According to an article published by Daily News, Lavern Wilkinson, a 41-year-old Brooklyn woman, died March 7 of lung cancer. Had she been properly diagnosed and treated two years earlier, she would still be alive today. Her cancer at that time was in an early, treatable stage.
“Cancer experts said she would have had a 75 percent chance of being cured if treatment had begun when the nodule was first seen,” Daily News reports.
Medical malpractice conferred a death sentence on Wilkinson. When she went to Kings County Hospital emergency room Feb. 2, 2010, complaining of chest pains on her right side, doctors sent her home saying she was fine. A first year resident told her to go home and take Motrin.
Two hours after she left the hospital, however, a radiologist at King County had sent out a written report describing a suspicious 2 centimeter mass in her right lung. (Two centimeters is about the diameter of a penny.) The report suggested that Wilkinson should have follow-up scans. She never got to see the report, however, nor did any doctors contact her to have further scans.
According to reports, Wilkinson first learned of the cancer in May 2012 when she was seen at the same hospital’s emergency room for shortness of breath and a chronic cough. For 2 years, doctors had been telling her she had asthma. By then, another chest X-ray showed that the nodule earlier seen in her right lung had doubled in size. Her cancer was diagnosed as Stage Four disease. Cancer by this time had spread to her other lung, her liver, her brain and spine, and the illness was terminal.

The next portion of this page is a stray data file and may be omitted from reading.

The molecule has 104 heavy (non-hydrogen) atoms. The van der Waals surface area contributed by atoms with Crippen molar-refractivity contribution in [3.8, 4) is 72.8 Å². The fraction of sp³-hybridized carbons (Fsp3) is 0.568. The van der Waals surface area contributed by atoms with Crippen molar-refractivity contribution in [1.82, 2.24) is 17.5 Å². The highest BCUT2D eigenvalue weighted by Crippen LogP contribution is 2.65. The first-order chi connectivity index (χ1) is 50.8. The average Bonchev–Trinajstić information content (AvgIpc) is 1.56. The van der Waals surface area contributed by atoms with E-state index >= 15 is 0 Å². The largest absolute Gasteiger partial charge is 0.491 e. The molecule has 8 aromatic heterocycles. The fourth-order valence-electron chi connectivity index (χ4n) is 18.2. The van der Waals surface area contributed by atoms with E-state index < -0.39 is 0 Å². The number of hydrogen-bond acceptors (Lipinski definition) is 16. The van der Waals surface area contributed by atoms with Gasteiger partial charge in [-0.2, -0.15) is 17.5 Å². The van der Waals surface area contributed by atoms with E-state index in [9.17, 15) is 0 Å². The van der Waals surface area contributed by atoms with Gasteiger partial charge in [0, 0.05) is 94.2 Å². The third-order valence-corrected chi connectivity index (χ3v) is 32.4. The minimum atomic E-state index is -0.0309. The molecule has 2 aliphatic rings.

In the fall of 2012, at the urging of a friend from church, Wilkinson hired a medical malpractice attorney. According to Daily News, Wilkinson received a $625,000 settlement from the city.
She and her heirs could have been entitled to many millions of dollars in damages.
Not only had Wilkinson been mistreated by the medical care system, the legal system had victimized her as well. The statute of limitations only gives patients 15 months from the time of the medical mistake to file suit against municipal hospitals.
In Connecticut, the standard deadline of the state’s statute of limitations is 2 years after the occurrence of the malpractice. An exception to this statute is the Discovery Rule, which says that the victim of malpractice has 2 years from the date that the malpractice is discovered.
This is a tragic example of medical malpractice that should have never occurred. As Connecticut medical malpractice lawyers, the attorneys at Berkowitz and Hanna LLC represent individuals and families throughout the state who have suffered because of preventable mistakes like this one.
To discuss a potential case with an attorney, please contact us today. Just remember, you don’t have long. Contact us as soon as possible so we can get started on your case.
NOTE: Berkowitz and Hanna LLC is not handling this case.